The development of a true riverine phytoplankton assemblage along a lake-fed lowland river
Yang, Jing-Rong; Basu, Ben K.; Hamilton, P. B.; Pick, Frances R.
published: Sep 25, 1997
ArtNo. ESP141014002006, Price: 29.00 €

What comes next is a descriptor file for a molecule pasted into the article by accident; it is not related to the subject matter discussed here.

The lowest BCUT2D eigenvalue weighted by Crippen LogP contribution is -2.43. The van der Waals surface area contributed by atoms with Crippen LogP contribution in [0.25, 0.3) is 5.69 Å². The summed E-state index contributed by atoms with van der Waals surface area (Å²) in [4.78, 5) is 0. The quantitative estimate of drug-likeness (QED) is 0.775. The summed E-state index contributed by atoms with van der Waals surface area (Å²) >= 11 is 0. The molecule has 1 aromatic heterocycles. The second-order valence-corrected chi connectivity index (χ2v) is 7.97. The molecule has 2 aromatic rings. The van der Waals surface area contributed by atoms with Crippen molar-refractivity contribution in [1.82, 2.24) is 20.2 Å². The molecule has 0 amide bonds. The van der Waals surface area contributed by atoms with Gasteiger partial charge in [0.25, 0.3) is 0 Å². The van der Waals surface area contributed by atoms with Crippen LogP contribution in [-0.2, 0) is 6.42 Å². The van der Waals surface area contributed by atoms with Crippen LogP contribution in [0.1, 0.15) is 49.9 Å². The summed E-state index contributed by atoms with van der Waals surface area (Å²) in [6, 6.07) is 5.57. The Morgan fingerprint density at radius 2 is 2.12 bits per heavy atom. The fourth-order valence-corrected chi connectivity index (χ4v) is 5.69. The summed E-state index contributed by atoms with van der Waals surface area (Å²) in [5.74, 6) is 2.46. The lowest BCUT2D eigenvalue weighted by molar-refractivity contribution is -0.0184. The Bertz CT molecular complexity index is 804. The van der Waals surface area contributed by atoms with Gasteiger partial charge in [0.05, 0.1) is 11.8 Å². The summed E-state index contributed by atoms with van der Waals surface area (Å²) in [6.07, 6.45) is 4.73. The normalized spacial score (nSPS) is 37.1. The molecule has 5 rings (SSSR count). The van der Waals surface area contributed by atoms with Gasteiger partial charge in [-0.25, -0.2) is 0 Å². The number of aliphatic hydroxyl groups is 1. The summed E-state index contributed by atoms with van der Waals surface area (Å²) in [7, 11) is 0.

Phytoplankton biomass, taxonomic composition and size structure were estimated at intervals along a lake-fed lowland river (Rideau River, Canada). Phytoplankton biomass decreased sharply from the headwater lake to the first riverine sampling site (at 14 km), and then increased downstream reaching a maximum at the last sampling station (90 km). At the upstream sites, the biomass was dominated by nanoplankton algae (< 22μm), which were gradually replaced by larger netplankton algae (> 64μm) at subsequent downstream sites. The downstream increase in total algal biomass was due primarily to an increase in abundance of netplankton which may have been favoured by the higher nutrient concentrations and longer water residence time. Diatoms usually dominated at all sites and the specific composition of the assemblages was influenced by water residence time, water depth and nutrient concentration. Although planktonic diatoms always dominated the diatom assemblage, nonplanktonic diatoms were observed in shallow waters or in fast flow conditions. Lacustrine diatom species such as Fragilaria crotonensis, Tabellaria Jenestrata and Cyclotella bodanica abundant at the headwater lake site, decreased sharply downstream where true riverine assemblages developed. At the first riverine sites, diatom assemblages were dominated by Aulacoseira italica, Cocconeis placentula, Cyclotella atomus and C. pseudostelligera. With increasing nutrient concentrations downstream, these species were replaced by taxa more typical of eutrophic conditions such as Aulacoseira granulata, Stephanodiscus parvus, and S. hantzschii. The latter taxa appear characteristic of large nutrient enriched temperature rivers.